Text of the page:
Lahaina Harbor boats enjoy March spearfish run
Today, the shortbill spearfish is one of the most common billfish encountered in Hawaiian waters, where they are often referred to as “chuckers” or “natagi” marlin that, in the early 1960s, were always considered to be young striped marlin. These early catches of short-nosed spearfish misidentified as young stripers and sailfish could really have been chuckers.
By the late 1950s, spearfish catches began showing up in Hawaii’s commercial logbooks, and anglers fishing the HIBT began weighing their first spearfish in the late ’60s and early ’70s. On Jan. 3, 1978, the first IGFA record chucker was caught out of Kona. It weighed 55 pounds, eight ounces and was landed aboard the No Problem with Capt. Bobby Brown.
This minuscule little billfish has not only become a new light-tackle favorite for many, but they fill an important season-stretching void for the local charter fleet. These aggressive little billfish win angling converts wherever they are encountered, thanks to their surface-happy battle antics, fearless demeanor and sheer beauty.
The fish can easily be targeted when seasonal aggregations bring increased strikes, they are aggressive enough to pursue a teaser right to the transom, they put up a gallant fight and they seem to revive easily, assuring successful release.
There are actually several varieties of spearfish. The longbill spearfish (Tetrapturus pfluegeri) occurs throughout most of the Atlantic Ocean and apparently attains larger sizes than its Indo-Pacific cousin, the shortbill spearfish (T. angustirostris), which rarely exceeds 50 pounds in weight (average weight is 20-30 pounds in Hawaii). A third species, T. belone, occurs only in the Mediterranean Sea, and there may be a fourth variety, T. georgei, a unique Mediterranean species known as the roundscale spearfish, which apparently only occurs around Sicily, Portugal and Spain. This species could simply be deformed longbill spearfish or white marlin.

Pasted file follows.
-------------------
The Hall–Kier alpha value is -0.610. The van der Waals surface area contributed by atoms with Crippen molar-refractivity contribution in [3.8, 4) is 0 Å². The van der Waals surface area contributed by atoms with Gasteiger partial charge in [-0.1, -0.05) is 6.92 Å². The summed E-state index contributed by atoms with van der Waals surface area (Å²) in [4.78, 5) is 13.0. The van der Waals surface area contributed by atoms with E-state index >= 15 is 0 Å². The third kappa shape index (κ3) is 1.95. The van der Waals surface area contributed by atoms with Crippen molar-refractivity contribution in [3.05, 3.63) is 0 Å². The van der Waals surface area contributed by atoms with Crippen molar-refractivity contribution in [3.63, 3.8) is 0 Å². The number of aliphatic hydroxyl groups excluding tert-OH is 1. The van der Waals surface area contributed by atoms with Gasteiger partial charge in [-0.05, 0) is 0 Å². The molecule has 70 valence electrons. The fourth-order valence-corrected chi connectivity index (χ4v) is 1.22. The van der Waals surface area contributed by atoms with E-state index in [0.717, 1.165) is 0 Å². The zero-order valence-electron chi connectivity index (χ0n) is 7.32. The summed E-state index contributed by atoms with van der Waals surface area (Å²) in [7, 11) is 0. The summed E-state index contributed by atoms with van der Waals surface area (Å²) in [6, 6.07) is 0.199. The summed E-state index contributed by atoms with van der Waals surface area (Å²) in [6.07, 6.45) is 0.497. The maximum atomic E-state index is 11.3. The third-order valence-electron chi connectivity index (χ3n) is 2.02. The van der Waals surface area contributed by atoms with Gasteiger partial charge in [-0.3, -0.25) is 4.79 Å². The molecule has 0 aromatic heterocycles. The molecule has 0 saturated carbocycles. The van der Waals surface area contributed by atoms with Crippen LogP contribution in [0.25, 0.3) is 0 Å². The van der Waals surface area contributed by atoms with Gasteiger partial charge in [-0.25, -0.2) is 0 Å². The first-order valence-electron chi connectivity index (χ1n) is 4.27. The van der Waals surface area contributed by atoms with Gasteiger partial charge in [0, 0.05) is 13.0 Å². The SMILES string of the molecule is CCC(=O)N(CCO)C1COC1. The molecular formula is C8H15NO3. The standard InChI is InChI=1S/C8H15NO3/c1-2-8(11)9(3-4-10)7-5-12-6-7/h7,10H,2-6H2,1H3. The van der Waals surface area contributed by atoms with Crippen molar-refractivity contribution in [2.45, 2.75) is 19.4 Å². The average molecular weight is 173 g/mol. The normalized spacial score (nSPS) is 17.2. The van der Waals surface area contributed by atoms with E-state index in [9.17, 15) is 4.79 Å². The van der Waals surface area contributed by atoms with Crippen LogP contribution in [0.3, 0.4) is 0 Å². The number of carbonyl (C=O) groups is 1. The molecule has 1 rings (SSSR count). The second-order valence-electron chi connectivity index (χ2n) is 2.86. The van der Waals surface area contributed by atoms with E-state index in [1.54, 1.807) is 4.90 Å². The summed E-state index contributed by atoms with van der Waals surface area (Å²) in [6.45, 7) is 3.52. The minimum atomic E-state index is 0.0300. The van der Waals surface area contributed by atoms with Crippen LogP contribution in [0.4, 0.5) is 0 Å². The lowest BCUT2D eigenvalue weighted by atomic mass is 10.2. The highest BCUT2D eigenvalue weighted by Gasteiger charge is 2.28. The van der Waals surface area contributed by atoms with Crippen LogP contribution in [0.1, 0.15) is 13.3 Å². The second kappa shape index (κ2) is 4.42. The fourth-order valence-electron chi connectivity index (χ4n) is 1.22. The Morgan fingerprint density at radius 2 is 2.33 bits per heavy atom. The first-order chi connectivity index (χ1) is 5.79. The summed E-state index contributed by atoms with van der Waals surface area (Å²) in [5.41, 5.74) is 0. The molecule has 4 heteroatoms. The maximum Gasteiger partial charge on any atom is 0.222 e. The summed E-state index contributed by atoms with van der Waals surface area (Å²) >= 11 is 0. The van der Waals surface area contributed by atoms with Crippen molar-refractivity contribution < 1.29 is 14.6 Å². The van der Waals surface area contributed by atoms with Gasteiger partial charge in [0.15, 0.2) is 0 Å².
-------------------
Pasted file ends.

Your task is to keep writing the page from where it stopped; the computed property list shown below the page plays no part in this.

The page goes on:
Short-billed spearfish are a pelagic tropical species found offshore or near volcanic islands surrounded by deep water along current lines, drop-offs and ledges. They feed at or near the surface, mainly on small and medium-sized fishes and squids, including mahi, flying fish and needlefish. Spearfish often travel in pairs.
Spearfish prefer colder water in a temperature range of 70-86 degrees, but their appearance in most hot spots seem to correspond to the coldest water temperatures of the year. They are often associated with other cold-water fish such as striped marlin.
Hawaii consistently produces more short-nosed spearfish than any other known area, and unquestionably, the region enjoys the best shot at productive shortbill spearfishing because of the combination of underwater structures and cold currents. They are found in Hawaii’s waters all year long (with the best months January through May), with them returning to Hawaii’s waters each spring to spawn.
During March, the spearfish numbers were the best since January of 2016. There was a four-day run the middle of the month with 14 spearfish landed. There were 24 weighed and another three released, with the monthly total at 27 fish. April also produced some good numbers, with nine weighed and six released, with a monthly total at 15 fish.
Short-billed spearfish mature by the age of two and rarely live past three years of age. Maximum age may be four to five years.
Due to their small mouths, spearfish are hard to catch using normal gear. Anglers should drastically reduce the size of their baits, leaders and hooks. Sharp hooks are essential when fishing ultra-light tackle. Using ultra-light tackle and a bait-and-switch technique is the way to go if you want to see what these fish can do.
The IGFA all-tackle record for men on 50-pound test line is 74 pounds, 11 ounces. For women on 80-pound test line, the record is 74 pounds, eight ounces. The non-IGFA Hawaii state record is 74 pounds, nine ounces. The largest non-record fish documented out of Lahaina Harbor since 1983 is a 71.6-pounder in 2001.